Secondly, in a country where religion is tied to humanity and their lives, and have remained a very sensitive issue that has polarized Nigerians between tribe and religion, it will amount to an invitation to anarchy for a Registrar of CAC who himself is an adherent of a particular religion, to appoint or impose total strangers or non-adherents of that faith, as board of trustees or interim managers on a church or a mosque that he or she has no knowledge of its internal administration, especially where most of these settings are administered by legally constituted trustees and administrations that has spanned well over 30 to 150 years seamlessly. We must acknowledge the fact that the church is not a club nor a secular organization. Therefore, the provisions in section 839 Subsections (1)(2)(3) and (7) offends the neutrality of the Nigerian state in matters of religion as enshrined in section 25 subsection(d) of the 1999 constitution as amended.
In a nutshell, if a particular charity and religious organization that refuses to give support to a particular political party seeking to gain power or holds a divergent opinion over certain policies of the government of the day, all it takes is for the supervisory minister via the Commission to constitute what in his opinion is “public Interest” and overthrow the board of trustees, appoint a stooge who will do government’s bidding, or worst still, merge such organization with any other organization of interest whether the parties are compatible and in agreement or not. This appears undemocratic, draconian and repressive.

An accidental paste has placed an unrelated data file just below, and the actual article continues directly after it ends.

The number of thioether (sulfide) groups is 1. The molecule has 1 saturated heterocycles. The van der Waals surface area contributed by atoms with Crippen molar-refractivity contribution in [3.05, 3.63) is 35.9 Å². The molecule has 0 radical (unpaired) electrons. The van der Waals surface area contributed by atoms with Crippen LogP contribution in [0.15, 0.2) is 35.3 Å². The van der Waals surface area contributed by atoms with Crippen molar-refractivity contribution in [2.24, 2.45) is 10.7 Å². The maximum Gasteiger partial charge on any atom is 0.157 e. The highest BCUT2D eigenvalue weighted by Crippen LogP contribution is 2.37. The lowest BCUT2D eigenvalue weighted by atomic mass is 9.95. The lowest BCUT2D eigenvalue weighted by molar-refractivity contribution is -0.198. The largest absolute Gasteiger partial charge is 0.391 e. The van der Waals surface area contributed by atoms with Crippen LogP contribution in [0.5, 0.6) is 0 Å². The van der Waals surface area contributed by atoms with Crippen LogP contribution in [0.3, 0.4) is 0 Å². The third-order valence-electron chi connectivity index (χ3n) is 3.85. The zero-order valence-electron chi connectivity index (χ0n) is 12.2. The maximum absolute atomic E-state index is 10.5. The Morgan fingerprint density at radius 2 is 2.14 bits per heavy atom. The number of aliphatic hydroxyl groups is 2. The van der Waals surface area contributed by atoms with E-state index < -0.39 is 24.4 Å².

While there is a compelling need to ensure financial transparency and responsibility by charity organizations, the idea of regulating their finances appears an over kill. Similarly, comparing what obtains in Scotland, England and the USA as regarding control and supervision of charity organizations especially their finances is to my mind, unsuitable in this circumstance. Their attachment to religion is not as sensitive as what obtains in Africa especially Nigeria. Moreso, whereas charity organizations receive annual and periodic grants sometimes as much as $5million and 3million Pounds respectively, besides other incentives as import waivers, infrastructure etc., that has not been the case in Nigeria. To date, some charity organizations cannot secure lands with C of O from some parts of the country to erect their worship houses due to biases even where they have been operating in that part of the country for years and have contributed immensely to the development of the area.